Melodie Rae Storey

CHECK THIS OUT: How the library can help with COVID-19 homeschooling

The Nelson Public Library has all sorts of options for kids forced to learn remotely

By Melodie Rae Storey

All spring breaks must end — even those spring breaks extended by a week when no one went anywhere. Now our kids are back to school, but are still in the house and all of a sudden, we are reminded that teachers should be paid a handful of jewels hourly for the role they play in our community.

For all the parents now looking at different ways they can support their child’s learning at home, consider the library. Even though our facilities are closed, we are open to serving you during this time. We can help you with the classic three Rs (writing, reading and arithmetic) and also with emerging, non-traditional ways of learning.

Practising to write without a purpose can be a challenge, so let us help with that. We offer creative writing prompts every week for ages nine to 18 and because we all need a little incentive, there will be a weekly winner for a $25 gift certificate to Otter Books. Or email us artwork or messages for the seniors in care homes in our community and we will make sure they get them.

So many of our seniors are in lockdown and could use some point of human connection. Another way to connect with your community is to sign up for our Pen Pal Club. Practise writing letters like the old-fashioned days after we set you up with a local pen pal.

The library is not the first place you think of when you think math resources, but during this closure, we have been able to give free access to TumbleMath, an amazing collection of math-related picture books. Story is a powerful way to learn difficult math concepts and some of these stories are even animated and narrated. Reading support is one of our more obvious strengths.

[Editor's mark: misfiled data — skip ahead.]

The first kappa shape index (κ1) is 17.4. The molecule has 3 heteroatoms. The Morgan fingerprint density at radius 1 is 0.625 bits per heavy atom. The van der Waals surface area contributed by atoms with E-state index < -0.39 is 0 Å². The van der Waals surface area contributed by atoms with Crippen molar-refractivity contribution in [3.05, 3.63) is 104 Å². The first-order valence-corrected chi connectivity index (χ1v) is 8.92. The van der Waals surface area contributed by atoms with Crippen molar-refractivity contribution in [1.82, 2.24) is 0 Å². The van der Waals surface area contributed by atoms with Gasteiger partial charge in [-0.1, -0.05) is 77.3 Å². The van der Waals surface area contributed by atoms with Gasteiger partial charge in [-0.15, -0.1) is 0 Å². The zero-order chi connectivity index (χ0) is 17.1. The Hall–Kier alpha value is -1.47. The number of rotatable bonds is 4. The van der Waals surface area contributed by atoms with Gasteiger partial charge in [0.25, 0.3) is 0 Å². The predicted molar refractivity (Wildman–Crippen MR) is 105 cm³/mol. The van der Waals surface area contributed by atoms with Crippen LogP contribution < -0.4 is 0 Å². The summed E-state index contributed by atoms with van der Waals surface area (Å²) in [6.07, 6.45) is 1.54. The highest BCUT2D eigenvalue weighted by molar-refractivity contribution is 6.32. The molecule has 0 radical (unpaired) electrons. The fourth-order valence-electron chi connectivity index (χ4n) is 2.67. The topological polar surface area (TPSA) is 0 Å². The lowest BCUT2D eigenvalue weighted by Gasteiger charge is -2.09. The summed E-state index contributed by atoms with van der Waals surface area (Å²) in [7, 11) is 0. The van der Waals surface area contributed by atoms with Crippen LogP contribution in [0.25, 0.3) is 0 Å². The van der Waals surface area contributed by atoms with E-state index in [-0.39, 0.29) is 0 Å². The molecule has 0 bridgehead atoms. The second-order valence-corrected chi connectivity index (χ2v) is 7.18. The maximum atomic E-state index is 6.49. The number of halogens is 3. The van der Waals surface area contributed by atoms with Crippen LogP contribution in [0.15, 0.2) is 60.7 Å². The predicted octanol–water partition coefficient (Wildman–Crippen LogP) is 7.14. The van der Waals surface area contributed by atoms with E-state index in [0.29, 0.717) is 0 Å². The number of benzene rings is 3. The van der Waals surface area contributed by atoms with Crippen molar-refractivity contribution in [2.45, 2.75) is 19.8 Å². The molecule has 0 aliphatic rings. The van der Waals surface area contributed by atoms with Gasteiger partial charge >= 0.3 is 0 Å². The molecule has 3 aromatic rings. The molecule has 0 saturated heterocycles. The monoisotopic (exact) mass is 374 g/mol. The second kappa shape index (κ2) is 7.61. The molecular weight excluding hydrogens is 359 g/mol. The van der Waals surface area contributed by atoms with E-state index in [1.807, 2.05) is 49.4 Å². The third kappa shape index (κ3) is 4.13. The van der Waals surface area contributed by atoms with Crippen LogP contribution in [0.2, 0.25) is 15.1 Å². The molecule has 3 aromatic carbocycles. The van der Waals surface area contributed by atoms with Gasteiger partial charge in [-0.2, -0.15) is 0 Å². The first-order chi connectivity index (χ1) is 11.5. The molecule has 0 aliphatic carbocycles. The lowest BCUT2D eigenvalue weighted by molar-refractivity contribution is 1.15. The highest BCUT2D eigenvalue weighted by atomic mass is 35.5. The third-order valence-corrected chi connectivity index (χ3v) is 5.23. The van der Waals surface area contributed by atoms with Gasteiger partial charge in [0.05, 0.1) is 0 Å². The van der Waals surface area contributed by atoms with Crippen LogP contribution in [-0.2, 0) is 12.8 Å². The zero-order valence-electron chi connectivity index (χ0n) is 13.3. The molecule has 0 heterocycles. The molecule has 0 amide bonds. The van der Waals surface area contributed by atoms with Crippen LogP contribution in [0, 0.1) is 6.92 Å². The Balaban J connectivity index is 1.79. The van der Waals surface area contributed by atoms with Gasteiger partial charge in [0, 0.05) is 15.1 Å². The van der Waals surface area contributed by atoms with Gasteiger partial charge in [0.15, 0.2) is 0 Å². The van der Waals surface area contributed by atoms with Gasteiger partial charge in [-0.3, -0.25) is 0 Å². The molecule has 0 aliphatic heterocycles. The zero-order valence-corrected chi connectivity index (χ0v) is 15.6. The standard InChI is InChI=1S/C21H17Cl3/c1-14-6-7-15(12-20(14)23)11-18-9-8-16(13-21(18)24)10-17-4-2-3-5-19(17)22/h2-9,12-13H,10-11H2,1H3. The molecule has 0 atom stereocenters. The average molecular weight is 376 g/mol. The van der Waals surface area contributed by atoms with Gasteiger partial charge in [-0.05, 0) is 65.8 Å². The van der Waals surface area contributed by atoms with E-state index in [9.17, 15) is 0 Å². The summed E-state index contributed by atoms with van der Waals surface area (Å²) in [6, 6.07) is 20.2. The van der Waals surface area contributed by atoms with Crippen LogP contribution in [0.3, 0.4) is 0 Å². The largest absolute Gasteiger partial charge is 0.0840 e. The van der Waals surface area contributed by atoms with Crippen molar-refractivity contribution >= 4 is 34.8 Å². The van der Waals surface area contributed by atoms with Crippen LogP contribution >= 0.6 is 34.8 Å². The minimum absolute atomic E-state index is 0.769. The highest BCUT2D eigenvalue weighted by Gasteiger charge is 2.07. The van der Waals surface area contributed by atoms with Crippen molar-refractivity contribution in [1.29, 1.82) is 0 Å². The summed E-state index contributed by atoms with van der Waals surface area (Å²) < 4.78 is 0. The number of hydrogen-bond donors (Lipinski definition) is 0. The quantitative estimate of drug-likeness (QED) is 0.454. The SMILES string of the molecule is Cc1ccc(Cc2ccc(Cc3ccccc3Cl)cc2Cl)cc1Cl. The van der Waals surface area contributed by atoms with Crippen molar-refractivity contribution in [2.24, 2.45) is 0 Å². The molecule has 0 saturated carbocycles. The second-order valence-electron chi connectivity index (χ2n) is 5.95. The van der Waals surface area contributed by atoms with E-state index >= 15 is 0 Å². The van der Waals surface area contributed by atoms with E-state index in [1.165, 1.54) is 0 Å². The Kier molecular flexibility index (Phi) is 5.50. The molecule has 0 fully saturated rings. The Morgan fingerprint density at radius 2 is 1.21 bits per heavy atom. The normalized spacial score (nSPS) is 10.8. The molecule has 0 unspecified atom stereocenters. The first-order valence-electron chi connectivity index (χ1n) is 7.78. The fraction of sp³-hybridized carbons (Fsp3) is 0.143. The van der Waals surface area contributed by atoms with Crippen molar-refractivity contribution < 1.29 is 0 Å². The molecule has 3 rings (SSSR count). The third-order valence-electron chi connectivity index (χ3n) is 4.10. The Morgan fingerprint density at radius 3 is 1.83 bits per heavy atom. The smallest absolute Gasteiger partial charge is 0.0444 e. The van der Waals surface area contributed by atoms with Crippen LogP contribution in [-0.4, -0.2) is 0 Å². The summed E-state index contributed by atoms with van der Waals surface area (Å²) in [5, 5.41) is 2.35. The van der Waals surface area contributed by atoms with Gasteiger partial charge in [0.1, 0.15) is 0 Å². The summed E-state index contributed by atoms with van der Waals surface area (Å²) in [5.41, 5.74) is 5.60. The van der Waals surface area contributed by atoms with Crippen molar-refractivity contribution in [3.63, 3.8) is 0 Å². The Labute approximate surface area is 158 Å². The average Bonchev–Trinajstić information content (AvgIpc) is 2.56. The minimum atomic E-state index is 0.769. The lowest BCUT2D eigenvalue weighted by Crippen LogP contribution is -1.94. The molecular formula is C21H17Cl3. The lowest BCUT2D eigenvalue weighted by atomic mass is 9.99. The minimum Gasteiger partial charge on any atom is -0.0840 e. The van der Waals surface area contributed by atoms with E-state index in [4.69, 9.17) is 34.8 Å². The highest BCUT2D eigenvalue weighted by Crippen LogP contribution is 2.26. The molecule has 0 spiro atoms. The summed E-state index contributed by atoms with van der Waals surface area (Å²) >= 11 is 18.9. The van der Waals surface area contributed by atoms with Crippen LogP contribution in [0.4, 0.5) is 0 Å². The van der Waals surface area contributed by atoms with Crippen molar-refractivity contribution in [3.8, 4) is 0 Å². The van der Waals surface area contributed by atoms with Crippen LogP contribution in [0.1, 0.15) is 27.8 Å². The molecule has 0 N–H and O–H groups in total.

We offer thousands of junior fiction audio and ebooks — and even help finding the perfect one for your child through our Next Five Reads program, where librarians recommend five books based on your child’s past reading loves. While programs such as Family Book Club and Mother Daughter Book Club have been moved to Zoom and are a great way to foster a love of reading.

The library can support non-traditional ways of learning too. Baking, nature walks, playing board games, learning new technologies all play a part in homeschooling curriculum. Another free database we can offer is World Books, an engaging digital resource for grades pre-K through high school.

In World Books, there is an activity corner that features hundreds of craft projects, art challenges and science activities. Through Libby, we offer a plethora of ebooks on family cooking, like Betty Crocker Kids Cook or Baking with Kids by Leah Brooks. Children can keep up their second language studies through our database, Pronunciator, which has live teachers, and fun, self-directed lessons.

And what about for you parent? We haven’t forgot you. Through Gale Courses, there is a free, online, instructor-led class entitled Homeschool with Success that starts May 15. There also a number of more specific courses for educators where topics range from supporting literacy to math and science strategies.

If you have any questions about any of these resources, please call us at 250-352-6333 or email us at All resources and programs are free with a library membership. Don’t have a membership yet? Sign up for one on our website and we will get you all set up and ready for your next homeschooling class.

Melodie Rae Storey is the teen and literary services co-ordinator at the Nelson Public Library. Check This Out appears every other week.

Related: From classroom to the living room: Nelson homeschooler has advice for parents


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